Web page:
Adaptive responses triggered by fear and anxiety are essential for survival. By contrast, non-adaptive and irrational fears are key features of anxiety disorders, which constitute the most prevalent class of psychiatric disorders and pose a heavy burden on the public healthcare systems1. Their impact on society and on the quality of life of affected individuals has largely been underestimated in the past2. These facts thus highlight the importance of investigating mechanisms that are responsible for the development and maintenance of anxiety disorders with the aim to identify and improve prevention and treatment strategies. An important step toward this aim is the identification of subgroups based on biopsychological characteristics that may help to identify risk and protective factors for anxiety disorders and call for different treatment strategies as discussed in the context of personalized medicine3.

Fear conditioning is the prevailing model to elucidate the processes underlying the development of phobias and other anxiety disorders4. During the acquisition phase of differential fear conditioning paradigms, one stimulus (CS +) is repeatedly paired with an aversive stimulus (unconditioned stimulus, US), while another stimulus (CS−) is never paired with the US. As a result, the presentation of the CS + elicits fear responses by gaining predictive value for the aversive US5. In these models, fear generalization describes the transfer of conditioned fear from a threatening stimulus, e.g., the CS +, to stimuli that share some similarity with the threatening stimulus (called generalization stimuli, GS) but have never been associated with the US6,7. Such generalization processes are discussed as crucial for the transformation from adaptive to pathological fear8.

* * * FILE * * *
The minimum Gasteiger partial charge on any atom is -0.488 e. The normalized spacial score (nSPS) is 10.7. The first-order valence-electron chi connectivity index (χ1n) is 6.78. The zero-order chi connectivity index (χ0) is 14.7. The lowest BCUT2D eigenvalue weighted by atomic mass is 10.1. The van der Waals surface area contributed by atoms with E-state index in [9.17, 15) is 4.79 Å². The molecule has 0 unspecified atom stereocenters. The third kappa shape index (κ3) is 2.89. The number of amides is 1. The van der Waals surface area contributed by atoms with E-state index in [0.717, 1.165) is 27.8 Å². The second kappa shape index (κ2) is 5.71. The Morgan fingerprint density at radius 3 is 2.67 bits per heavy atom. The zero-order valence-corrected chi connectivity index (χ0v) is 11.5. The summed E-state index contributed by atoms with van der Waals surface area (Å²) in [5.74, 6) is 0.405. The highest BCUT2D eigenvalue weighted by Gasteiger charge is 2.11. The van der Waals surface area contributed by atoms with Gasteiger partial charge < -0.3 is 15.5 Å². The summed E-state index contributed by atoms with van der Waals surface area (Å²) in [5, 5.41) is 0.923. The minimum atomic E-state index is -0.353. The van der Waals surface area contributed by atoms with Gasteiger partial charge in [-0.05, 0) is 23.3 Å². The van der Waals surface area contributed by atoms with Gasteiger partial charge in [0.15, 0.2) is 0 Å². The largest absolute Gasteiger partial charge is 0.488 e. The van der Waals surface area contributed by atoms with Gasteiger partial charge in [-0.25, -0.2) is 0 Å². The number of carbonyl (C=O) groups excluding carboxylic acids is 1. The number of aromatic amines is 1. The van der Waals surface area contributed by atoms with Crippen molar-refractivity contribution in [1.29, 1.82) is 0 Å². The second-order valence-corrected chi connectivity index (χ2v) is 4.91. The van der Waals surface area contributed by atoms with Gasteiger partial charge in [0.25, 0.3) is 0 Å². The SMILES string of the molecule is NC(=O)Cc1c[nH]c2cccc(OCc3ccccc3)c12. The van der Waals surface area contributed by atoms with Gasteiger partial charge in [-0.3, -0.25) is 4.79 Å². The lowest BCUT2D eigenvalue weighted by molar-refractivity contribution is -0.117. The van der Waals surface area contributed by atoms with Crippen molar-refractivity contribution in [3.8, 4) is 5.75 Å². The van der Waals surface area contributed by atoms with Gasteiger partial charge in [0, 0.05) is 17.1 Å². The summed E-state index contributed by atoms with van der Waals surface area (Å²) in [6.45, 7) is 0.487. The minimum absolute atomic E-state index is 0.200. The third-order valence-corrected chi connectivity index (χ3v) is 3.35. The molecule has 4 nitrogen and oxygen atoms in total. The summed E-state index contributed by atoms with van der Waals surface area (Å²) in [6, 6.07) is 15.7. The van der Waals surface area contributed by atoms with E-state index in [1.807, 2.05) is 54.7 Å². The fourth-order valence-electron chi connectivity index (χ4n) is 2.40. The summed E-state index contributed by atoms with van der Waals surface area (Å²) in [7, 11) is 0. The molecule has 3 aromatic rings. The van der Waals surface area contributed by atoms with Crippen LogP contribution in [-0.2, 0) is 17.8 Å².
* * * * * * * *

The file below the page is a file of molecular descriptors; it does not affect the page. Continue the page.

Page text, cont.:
Fear generalization has been demonstrated for GSs that share perceptual characteristics with the CS +, e.g., with respect to size7, color9, or orientation10, but it was also observed for similarity on a categorical dimension11 or for contexts12. The degree of generalization can be characterized by a generalization gradient13, which normally gradually declines as the similarity to the CS + decreases7. Steeper gradients and quadratic as compared with linear trends indicate less fear generalization14. Using this approach, several studies reported that patients with different kinds of anxiety and stress-related disorders (e.g., PTSD13, panic disorder15, and GAD14) tend to show more linear gradients compared to healthy controls. However, such overgeneralization could not be demonstrated consistently16 and not for all anxiety disorders, e.g., social anxiety disorder17, questioning the significance of overgeneralization as a pathogenic marker for anxiety disorders. In addition, a meta-analysis allowing to estimate the effect size of studies examining overgeneralization in patient groups is missing. As a consequence, researchers suggested novel analytic approaches to the study of fear generalization18 and started to employ modern cluster-led mixed-model methods to examine whether fear generalization merely reflects a failure to perceptually discriminate between stimuli19,20. Another reason for the lack of convergent findings may be due to the fact that a majority of the studies so far did not thoroughly discuss whether differences in generalization may be related to more basic characteristics such as mean fear response levels or efficacy of conditioning. Although there is some evidence, that anxiety patient and control groups differ in fear generalization but not in CS-differentiation during acquisition13,14,15, some previous studies also reported group differences in measures unrelated to fear generalization gradients (e.g., heightened startle responses of anxiety disorder patients in the intertrial interval15, or higher risk ratings to the CS + for PTSD patients compared to controls13. Because of its complexity it seems appropriate to consider fear generalization as a multi-dimensional mechanism. Unraveling these dimensions may be crucial to appraise the importance of generalization as an independent risk factor for anxiety disorders.